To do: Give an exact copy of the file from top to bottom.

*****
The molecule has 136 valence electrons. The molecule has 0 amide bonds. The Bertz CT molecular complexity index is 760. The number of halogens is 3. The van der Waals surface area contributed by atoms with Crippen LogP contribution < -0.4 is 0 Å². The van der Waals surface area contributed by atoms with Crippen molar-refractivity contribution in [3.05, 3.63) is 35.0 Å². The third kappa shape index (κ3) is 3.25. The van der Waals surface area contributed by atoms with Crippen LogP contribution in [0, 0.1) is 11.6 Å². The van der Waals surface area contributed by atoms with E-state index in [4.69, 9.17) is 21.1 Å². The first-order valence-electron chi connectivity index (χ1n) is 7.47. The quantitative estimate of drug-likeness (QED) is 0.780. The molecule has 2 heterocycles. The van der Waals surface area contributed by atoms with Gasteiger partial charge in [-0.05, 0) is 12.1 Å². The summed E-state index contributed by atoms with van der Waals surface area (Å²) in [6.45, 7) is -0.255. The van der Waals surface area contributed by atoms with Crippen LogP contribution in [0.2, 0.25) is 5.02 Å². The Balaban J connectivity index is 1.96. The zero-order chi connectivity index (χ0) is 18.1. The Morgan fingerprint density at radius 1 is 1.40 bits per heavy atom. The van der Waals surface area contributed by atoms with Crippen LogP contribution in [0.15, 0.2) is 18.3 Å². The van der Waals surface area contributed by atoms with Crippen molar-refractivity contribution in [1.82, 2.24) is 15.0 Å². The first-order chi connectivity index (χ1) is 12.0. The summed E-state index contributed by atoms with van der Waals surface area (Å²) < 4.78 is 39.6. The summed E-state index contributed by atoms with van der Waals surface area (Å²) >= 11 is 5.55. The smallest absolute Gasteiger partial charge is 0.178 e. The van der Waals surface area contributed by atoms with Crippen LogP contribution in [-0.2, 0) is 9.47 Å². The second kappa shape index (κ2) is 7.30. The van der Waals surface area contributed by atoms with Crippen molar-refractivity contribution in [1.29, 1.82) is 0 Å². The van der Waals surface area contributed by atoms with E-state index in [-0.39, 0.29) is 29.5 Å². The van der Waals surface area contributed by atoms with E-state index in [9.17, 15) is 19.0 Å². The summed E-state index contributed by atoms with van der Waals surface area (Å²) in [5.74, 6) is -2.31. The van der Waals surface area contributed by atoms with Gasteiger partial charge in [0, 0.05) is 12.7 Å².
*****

The molecule has 136 valence electrons. The molecule has 0 amide bonds. The Bertz CT molecular complexity index is 760. The number of halogens is 3. The van der Waals surface area contributed by atoms with Crippen LogP contribution < -0.4 is 0 Å². The van der Waals surface area contributed by atoms with Crippen molar-refractivity contribution in [3.05, 3.63) is 35.0 Å². The third kappa shape index (κ3) is 3.25. The van der Waals surface area contributed by atoms with Crippen LogP contribution in [0, 0.1) is 11.6 Å². The van der Waals surface area contributed by atoms with E-state index in [4.69, 9.17) is 21.1 Å². The first-order valence-electron chi connectivity index (χ1n) is 7.47. The quantitative estimate of drug-likeness (QED) is 0.780. The molecule has 2 heterocycles. The van der Waals surface area contributed by atoms with Gasteiger partial charge in [-0.05, 0) is 12.1 Å². The summed E-state index contributed by atoms with van der Waals surface area (Å²) in [6.45, 7) is -0.255. The van der Waals surface area contributed by atoms with Crippen LogP contribution in [0.2, 0.25) is 5.02 Å². The Balaban J connectivity index is 1.96. The zero-order chi connectivity index (χ0) is 18.1. The Morgan fingerprint density at radius 1 is 1.40 bits per heavy atom. The van der Waals surface area contributed by atoms with Crippen LogP contribution in [0.15, 0.2) is 18.3 Å². The van der Waals surface area contributed by atoms with Crippen molar-refractivity contribution in [1.82, 2.24) is 15.0 Å². The first-order chi connectivity index (χ1) is 12.0. The summed E-state index contributed by atoms with van der Waals surface area (Å²) < 4.78 is 39.6. The summed E-state index contributed by atoms with van der Waals surface area (Å²) >= 11 is 5.55. The smallest absolute Gasteiger partial charge is 0.178 e. The van der Waals surface area contributed by atoms with Crippen LogP contribution in [-0.2, 0) is 9.47 Å². The second kappa shape index (κ2) is 7.30. The van der Waals surface area contributed by atoms with Crippen molar-refractivity contribution in [1.29, 1.82) is 0 Å². The van der Waals surface area contributed by atoms with E-state index in [-0.39, 0.29) is 29.5 Å². The van der Waals surface area contributed by atoms with E-state index in [9.17, 15) is 19.0 Å². The summed E-state index contributed by atoms with van der Waals surface area (Å²) in [5.74, 6) is -2.31. The van der Waals surface area contributed by atoms with Gasteiger partial charge in [0, 0.05) is 12.7 Å².